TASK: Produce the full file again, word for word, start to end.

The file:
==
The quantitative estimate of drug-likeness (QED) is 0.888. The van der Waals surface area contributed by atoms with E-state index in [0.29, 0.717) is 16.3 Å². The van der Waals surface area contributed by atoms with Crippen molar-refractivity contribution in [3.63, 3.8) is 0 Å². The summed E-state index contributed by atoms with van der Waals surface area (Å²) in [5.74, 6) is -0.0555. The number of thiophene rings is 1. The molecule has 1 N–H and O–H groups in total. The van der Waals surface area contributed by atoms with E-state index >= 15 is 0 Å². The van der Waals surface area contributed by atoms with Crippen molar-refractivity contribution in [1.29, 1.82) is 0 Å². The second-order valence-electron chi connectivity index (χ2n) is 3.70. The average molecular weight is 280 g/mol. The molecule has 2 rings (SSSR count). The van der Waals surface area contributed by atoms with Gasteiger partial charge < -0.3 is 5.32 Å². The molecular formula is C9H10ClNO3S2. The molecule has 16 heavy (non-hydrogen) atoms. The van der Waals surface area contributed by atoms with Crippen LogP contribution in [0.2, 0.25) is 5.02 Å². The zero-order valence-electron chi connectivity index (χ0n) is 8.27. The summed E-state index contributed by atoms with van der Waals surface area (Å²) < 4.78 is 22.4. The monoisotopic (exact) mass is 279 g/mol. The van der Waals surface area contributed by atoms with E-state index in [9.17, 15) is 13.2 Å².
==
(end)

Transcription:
The quantitative estimate of drug-likeness (QED) is 0.888. The van der Waals surface area contributed by atoms with E-state index in [0.29, 0.717) is 16.3 Å². The van der Waals surface area contributed by atoms with Crippen molar-refractivity contribution in [3.63, 3.8) is 0 Å². The summed E-state index contributed by atoms with van der Waals surface area (Å²) in [5.74, 6) is -0.0555. The number of thiophene rings is 1. The molecule has 1 N–H and O–H groups in total. The van der Waals surface area contributed by atoms with E-state index >= 15 is 0 Å². The van der Waals surface area contributed by atoms with Crippen molar-refractivity contribution in [1.29, 1.82) is 0 Å². The second-order valence-electron chi connectivity index (χ2n) is 3.70. The average molecular weight is 280 g/mol. The molecule has 2 rings (SSSR count). The van der Waals surface area contributed by atoms with Gasteiger partial charge < -0.3 is 5.32 Å². The molecular formula is C9H10ClNO3S2. The molecule has 16 heavy (non-hydrogen) atoms. The van der Waals surface area contributed by atoms with Crippen LogP contribution in [0.2, 0.25) is 5.02 Å². The zero-order valence-electron chi connectivity index (χ0n) is 8.27. The summed E-state index contributed by atoms with van der Waals surface area (Å²) < 4.78 is 22.4. The monoisotopic (exact) mass is 279 g/mol. The van der Waals surface area contributed by atoms with E-state index in [9.17, 15) is 13.2 Å².